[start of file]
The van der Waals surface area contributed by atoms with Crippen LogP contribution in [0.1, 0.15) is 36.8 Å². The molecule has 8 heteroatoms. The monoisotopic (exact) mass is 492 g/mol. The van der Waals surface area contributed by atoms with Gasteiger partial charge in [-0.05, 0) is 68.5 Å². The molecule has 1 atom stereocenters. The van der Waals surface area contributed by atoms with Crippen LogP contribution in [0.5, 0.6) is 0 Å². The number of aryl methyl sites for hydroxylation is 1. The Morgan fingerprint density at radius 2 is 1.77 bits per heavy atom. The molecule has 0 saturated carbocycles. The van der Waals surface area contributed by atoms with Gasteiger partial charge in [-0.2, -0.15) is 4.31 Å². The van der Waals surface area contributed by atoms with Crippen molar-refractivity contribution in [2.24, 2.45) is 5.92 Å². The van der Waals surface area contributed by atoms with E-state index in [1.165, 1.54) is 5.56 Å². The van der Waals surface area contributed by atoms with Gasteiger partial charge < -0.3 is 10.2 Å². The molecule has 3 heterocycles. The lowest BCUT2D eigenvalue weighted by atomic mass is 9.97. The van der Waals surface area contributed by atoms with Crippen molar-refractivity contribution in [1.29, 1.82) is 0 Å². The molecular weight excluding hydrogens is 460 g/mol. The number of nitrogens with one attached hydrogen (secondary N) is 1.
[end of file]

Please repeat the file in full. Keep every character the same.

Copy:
The van der Waals surface area contributed by atoms with Crippen LogP contribution in [0.1, 0.15) is 36.8 Å². The molecule has 8 heteroatoms. The monoisotopic (exact) mass is 492 g/mol. The van der Waals surface area contributed by atoms with Gasteiger partial charge in [-0.05, 0) is 68.5 Å². The molecule has 1 atom stereocenters. The van der Waals surface area contributed by atoms with Crippen LogP contribution in [0.5, 0.6) is 0 Å². The number of aryl methyl sites for hydroxylation is 1. The Morgan fingerprint density at radius 2 is 1.77 bits per heavy atom. The molecule has 0 saturated carbocycles. The van der Waals surface area contributed by atoms with Gasteiger partial charge in [-0.2, -0.15) is 4.31 Å². The van der Waals surface area contributed by atoms with Crippen molar-refractivity contribution in [2.24, 2.45) is 5.92 Å². The van der Waals surface area contributed by atoms with E-state index in [1.165, 1.54) is 5.56 Å². The van der Waals surface area contributed by atoms with Gasteiger partial charge < -0.3 is 10.2 Å². The molecule has 3 heterocycles. The lowest BCUT2D eigenvalue weighted by atomic mass is 9.97. The van der Waals surface area contributed by atoms with Crippen molar-refractivity contribution in [1.29, 1.82) is 0 Å². The molecular weight excluding hydrogens is 460 g/mol. The number of nitrogens with one attached hydrogen (secondary N) is 1.